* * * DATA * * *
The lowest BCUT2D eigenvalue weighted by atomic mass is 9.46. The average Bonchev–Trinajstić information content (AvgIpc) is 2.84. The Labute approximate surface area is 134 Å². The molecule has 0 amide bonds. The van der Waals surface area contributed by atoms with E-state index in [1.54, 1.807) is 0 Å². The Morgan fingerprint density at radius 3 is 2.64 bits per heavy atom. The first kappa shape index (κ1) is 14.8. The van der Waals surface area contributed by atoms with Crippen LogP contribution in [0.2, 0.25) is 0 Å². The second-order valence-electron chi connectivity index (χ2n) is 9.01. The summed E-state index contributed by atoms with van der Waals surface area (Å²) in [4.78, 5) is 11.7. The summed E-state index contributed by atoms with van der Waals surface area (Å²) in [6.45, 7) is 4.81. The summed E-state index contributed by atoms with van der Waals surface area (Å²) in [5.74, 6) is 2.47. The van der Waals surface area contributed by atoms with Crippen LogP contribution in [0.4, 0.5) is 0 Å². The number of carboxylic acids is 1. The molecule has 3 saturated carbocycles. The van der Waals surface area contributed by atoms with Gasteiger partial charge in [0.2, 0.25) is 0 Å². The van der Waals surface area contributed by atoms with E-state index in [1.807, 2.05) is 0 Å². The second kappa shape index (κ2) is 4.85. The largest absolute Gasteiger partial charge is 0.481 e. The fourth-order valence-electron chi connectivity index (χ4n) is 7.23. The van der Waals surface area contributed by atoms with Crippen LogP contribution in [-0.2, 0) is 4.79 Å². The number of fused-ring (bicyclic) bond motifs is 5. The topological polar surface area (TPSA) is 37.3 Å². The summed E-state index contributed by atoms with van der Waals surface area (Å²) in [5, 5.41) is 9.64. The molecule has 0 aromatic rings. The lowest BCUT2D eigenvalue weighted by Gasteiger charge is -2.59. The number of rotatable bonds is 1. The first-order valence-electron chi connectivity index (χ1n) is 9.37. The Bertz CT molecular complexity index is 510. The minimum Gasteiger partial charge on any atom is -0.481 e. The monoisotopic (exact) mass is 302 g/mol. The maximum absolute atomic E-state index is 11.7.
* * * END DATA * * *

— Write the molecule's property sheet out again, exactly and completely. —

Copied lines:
The lowest BCUT2D eigenvalue weighted by atomic mass is 9.46. The average Bonchev–Trinajstić information content (AvgIpc) is 2.84. The Labute approximate surface area is 134 Å². The molecule has 0 amide bonds. The van der Waals surface area contributed by atoms with E-state index in [1.54, 1.807) is 0 Å². The Morgan fingerprint density at radius 3 is 2.64 bits per heavy atom. The first kappa shape index (κ1) is 14.8. The van der Waals surface area contributed by atoms with Crippen LogP contribution in [0.2, 0.25) is 0 Å². The second-order valence-electron chi connectivity index (χ2n) is 9.01. The summed E-state index contributed by atoms with van der Waals surface area (Å²) in [4.78, 5) is 11.7. The summed E-state index contributed by atoms with van der Waals surface area (Å²) in [6.45, 7) is 4.81. The summed E-state index contributed by atoms with van der Waals surface area (Å²) in [5.74, 6) is 2.47. The van der Waals surface area contributed by atoms with Crippen LogP contribution in [0.4, 0.5) is 0 Å². The number of carboxylic acids is 1. The molecule has 3 saturated carbocycles. The van der Waals surface area contributed by atoms with Gasteiger partial charge in [0.2, 0.25) is 0 Å². The van der Waals surface area contributed by atoms with E-state index in [1.807, 2.05) is 0 Å². The second kappa shape index (κ2) is 4.85. The largest absolute Gasteiger partial charge is 0.481 e. The fourth-order valence-electron chi connectivity index (χ4n) is 7.23. The van der Waals surface area contributed by atoms with Crippen LogP contribution in [-0.2, 0) is 4.79 Å². The number of fused-ring (bicyclic) bond motifs is 5. The topological polar surface area (TPSA) is 37.3 Å². The summed E-state index contributed by atoms with van der Waals surface area (Å²) in [5, 5.41) is 9.64. The molecule has 0 aromatic rings. The lowest BCUT2D eigenvalue weighted by Gasteiger charge is -2.59. The number of rotatable bonds is 1. The first-order valence-electron chi connectivity index (χ1n) is 9.37. The Bertz CT molecular complexity index is 510. The minimum Gasteiger partial charge on any atom is -0.481 e. The monoisotopic (exact) mass is 302 g/mol. The maximum absolute atomic E-state index is 11.7.